Wednesday, May 5, 2021

Letters written in Sweden, Norway, and Denmark

 "...I adhere to my determination of giving you my observations, as I travel through new scenes, whilst warmed with the impression they have made on me."

In the summer of 1795, Mary Wollstonecraft sailed from Hull, England for Scandinavia, making her first stop Gothenberg (Göteberg) in Sweden. 

By 1795 Wollstonecraft is an established author, with several important and popular books in her past, including Vindication of the Rights of Men (a response to Burke's attack on the French Revolution) and Vindication of the Rights of Women.

She travels with her older daughter, Fanny, and a French nurse. She mentions she has business reasons, though the text doesn't offer details. But it's also clear that it's an opportunity for a new book and while the 'you' of the letters, the 'you' of the quote above, is an actual person, it is also you, the reader.

But the original you is Gilbert Imlay, Fanny's father, who was capable of claiming to be married to Wollstonecraft without having done so, and had just left her for another woman. He was engaged in some dodgy commerce, likely trading confiscated Bourbon wealth for food, and the ship on which his goods were traveling had gone missing somewhere in Scandinavia. Wollstonecraft volunteers to go look, hoping to win Imlay back.

I liked this even better than Vindication of the Rights of Women. Vindication is, whether we've read it or not, a book we know--it's been that influential. And by and large (though, alas, not entirely) the grounds for debate have moved beyond it. This was more of a surprise. 
"Talk not of bastilles! To be born here, was to be bastilled by nature..." [of Sweden]

"...the Danes are the people who have made the fewest sacrifices to the graces." 

Of the three countries Norway is her clear favorite. Since the Other Reader is a quarter Norwegian, I was pleased to be able to report this. 

But it's not all snark--much as I enjoy a good snark. There's some fine nature writing, which leads her to meditate on our relative need for nature and civilization. 

"...the line of beauty requires some curves..."

She compares government and society in the three countries: at this time Sweden is going through a conservative, anti-Jacobin phase, and its finances are problematic because of a recent war against Russia and Denmark; Denmark is led by a Crown Prince who's an enlightened despot, which is (marginally) better than a plain despot; and Norway, nominally under Danish suzerainty, is suffering benign neglect, and its sturdy yeomanry little troubled by aristocrats. Anyway, that's what she says...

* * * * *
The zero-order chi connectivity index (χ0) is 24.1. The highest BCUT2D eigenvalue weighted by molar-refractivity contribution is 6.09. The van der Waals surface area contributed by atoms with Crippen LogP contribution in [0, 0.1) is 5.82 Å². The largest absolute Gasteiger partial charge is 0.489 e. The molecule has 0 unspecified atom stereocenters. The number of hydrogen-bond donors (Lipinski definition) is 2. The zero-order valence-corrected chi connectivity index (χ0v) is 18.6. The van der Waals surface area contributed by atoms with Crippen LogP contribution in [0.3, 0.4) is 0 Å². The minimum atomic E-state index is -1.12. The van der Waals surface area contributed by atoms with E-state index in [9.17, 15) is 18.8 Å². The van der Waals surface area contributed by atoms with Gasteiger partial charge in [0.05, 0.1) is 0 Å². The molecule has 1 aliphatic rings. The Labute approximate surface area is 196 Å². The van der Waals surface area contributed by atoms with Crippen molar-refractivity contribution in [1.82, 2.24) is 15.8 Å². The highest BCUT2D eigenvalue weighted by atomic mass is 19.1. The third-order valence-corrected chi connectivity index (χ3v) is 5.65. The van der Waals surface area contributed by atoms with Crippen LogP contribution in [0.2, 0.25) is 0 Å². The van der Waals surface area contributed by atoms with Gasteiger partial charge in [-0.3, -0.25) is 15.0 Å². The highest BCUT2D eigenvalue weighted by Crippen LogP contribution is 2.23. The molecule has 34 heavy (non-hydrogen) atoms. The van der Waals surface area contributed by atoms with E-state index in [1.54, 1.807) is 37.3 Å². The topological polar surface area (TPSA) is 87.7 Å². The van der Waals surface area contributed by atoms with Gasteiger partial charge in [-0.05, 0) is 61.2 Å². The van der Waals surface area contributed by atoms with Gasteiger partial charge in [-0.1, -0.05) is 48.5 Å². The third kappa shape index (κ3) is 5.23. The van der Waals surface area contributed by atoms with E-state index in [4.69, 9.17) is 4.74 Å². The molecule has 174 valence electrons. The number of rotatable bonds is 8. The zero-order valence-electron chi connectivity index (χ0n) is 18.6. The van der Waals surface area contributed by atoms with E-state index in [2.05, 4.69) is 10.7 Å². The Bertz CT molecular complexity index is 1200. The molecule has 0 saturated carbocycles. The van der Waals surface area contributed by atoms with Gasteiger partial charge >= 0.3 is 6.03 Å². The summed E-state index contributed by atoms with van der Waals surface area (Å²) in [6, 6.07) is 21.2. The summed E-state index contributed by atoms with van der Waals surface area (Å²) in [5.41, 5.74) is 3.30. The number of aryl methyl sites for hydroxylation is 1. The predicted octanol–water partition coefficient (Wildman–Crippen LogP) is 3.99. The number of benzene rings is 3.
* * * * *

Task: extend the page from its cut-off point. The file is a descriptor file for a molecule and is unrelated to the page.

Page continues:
A map of her travels:

I read the book in the Oxford edition shown above, which has some nice additions: an introduction, the map, contemporary reviews, and several of the Wollstonecraft's original letters to Imlay. And notes. Glad to have them, though the description of England as 'impatient at the neutrality of Denmark' struck me as rather an odd phrasing. Not how the Danes thought of English actions when I was there. The book is also available from Gutenberg.

Then I read Sylvana Tomaselli's overview of Wollstonecraft, which came out from Princeton earlier this year. I think I would have preferred a more biographical approach, though this was quite good. Tomaselli organizes Wollstonecraft's thought by subject. Wollstonecraft is an important thinker, and one of the nice things about Letters is watching her think; still, for better or worse, she's a (successfully) practicing journalist, not an academic philosopher, and I'm not sure there's entirely a system there to be found. I'm suspicious of systems anyway. 

But it was fun to discover that Letters was Wollstonecraft's most successful book, rapidly translated into the Scandinavian languages. Coleridge was inspired by the book to plan a trip to Scandinavia, but like a lot of Coleridge's projects, it didn't come off. Likely he got no further than Porlock

The book works for a couple of my challenges this year:

"Adieu! I must trip up the rocks..."


  1. Oh, this sounds so interesting! I already have a different 'Letters from Denmark' book, I'll have to add this one too. Did you say that you have visited DK? What did you do there, and for how long? I was an exchange student on Fyn, 89-90. :)

    1. A couple of times actually, about 3 weeks altogether. The first time my wife was going to a conference in Copenhagen & I went along for the ride. We became friends with a women who's a professor there and went back a second time explicitly to visit her. Denmark (& Sweden) are pretty fun. Norway yet to come!

    2. And what's the other Letters from Denmark?

  2. fascinating... never heard of this book, i'll have to get a copy... love the "Porlock" comparison!

    1. I almost read it last fall from Gutenberg when I was reading Vindication, but I saw it was available from my library (with those notes!) and I ordered it up. It only got here now, though.

      Couldn't resist the Coleridge comment...

  3. Interesting! I never knew she did so much traveling.

    1. She spent a fair amount of time in France, too, and went to Portugal at least once. It was a busy life to die at 38.

  4. How wonderful. I went through a Wollstonecraft phase in school but there wasn't much to read at the time; obviously there is plenty more, now. (I really enjoyed Frances Sherwood's Vindication as a fictionalized bio, from 1993, but at the time there was only one "big" bio, so I might have been willing to forgive some stuff just to have more Mary...not sure how it might stand up now.) Thanks for posting about this and bringing up some happy Mary memories.

    1. She's a pretty recent discovery for me. I've known about her for a long time, of course, but never read anything until recently. She's good! (Surprise, surprise...)